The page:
Narrator: Before he finally returned to Taos, 16 months later, Carson's sense of duty would take him across the country four times and over some 16,000 miles, most of it on the back of a mule. Along the way, he would convey government reports and military orders and news of developments on the ground -- all of it vital information that would bind the two sides of the country together, and help to make West an entirely different place.
Paul Hutton: Kit Carson went to the West for the freedom and the openness to escape from the constraints of society back home, back in the States. But then of course he brought it all with him. The dream of a continental nation has been met. America stretches from sea to sea. The west is transformed and he sees it all but he's also one of the major instruments that brings about that change.
Narrator: By the late 1840s, Kit Carson, the hero of Fremont's best-selling expedition reports, was fast becoming a national obsession.
It began innocently enough, with stories told in taverns and names on a map. Then, in 1849, came a new literary hero, Kit Carson: The Prince of the Gold Hunters -- a giant of a man who referred to Indians as "redskins," "critters" and "varmints," and cheerfully slaughtered them by the dozen.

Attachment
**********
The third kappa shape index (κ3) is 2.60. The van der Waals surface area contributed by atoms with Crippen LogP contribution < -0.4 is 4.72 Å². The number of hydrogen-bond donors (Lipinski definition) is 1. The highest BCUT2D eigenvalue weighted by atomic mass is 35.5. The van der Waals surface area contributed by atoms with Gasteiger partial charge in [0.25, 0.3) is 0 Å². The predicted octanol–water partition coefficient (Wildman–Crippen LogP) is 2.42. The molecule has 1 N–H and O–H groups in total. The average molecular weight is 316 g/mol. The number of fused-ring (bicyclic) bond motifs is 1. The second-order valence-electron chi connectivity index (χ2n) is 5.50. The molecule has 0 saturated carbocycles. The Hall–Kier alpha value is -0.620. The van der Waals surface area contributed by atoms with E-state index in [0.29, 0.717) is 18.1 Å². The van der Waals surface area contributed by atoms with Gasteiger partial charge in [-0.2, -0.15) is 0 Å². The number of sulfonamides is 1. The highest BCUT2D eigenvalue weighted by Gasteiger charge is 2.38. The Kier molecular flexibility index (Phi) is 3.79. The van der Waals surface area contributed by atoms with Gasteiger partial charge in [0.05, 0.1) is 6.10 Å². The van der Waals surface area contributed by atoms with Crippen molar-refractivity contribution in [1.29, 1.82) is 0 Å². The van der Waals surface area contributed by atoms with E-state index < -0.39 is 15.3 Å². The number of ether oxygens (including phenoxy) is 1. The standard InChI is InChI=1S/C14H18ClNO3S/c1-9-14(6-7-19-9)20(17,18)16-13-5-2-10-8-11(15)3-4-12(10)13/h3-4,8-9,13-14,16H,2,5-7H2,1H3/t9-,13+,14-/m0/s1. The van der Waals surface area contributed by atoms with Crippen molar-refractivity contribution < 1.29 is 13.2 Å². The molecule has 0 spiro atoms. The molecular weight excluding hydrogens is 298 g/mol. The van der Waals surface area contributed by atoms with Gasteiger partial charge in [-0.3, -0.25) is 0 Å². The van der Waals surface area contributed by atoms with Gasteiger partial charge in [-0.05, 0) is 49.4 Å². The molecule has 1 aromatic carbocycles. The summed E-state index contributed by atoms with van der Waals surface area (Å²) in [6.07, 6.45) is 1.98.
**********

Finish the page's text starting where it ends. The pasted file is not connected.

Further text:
Written by an East Coast hack who claimed it had been "founded on actual facts," the book was a smash hit. Almost overnight, it became the template for a brand new genre of adventure stories -- hair-raising, action-packed and set in the uncharted wilds of the far West. Americans called them "blood and thunders."
Hampton Sides: These were atrocious books. I mean they were just terrible to read. I would dare you to read them. But they were enormously popular in the late '40s, '50s, and '60s. During the Civil War, they were read by Northerners and Southerners in the trenches. One theme that everyone could agree on, the American West and great plucky characters like Kit Carson.
Narrator: Rocky Mountain Kit's Last Scalp Hunt, Kit Carson's Bride, Kit Carson to the Rescue -- some 70 books would be written over the years to come. Priced to sell at just 25 cents or less, they would seal Carson's reputation as a hunter-avenger-killer whose exploits helped clear the way for civilization.
David Roberts: These popular romances are unabashedly about killing Indians. The ones featuring Kit Carson have him riding into a camp, greeting 20 hostile savages, dispatching all of them and scalping them and riding out with his scalps dangling from his saddle. In the mood of the day this is heroic.
Hampton Sides: They made no attempt to understand the real Kit Carson, not gotten his consent to use his name. They certainly didn't pay him any money. And the final irony of the blood and thunders was that Carson couldn't read them because he was illiterate.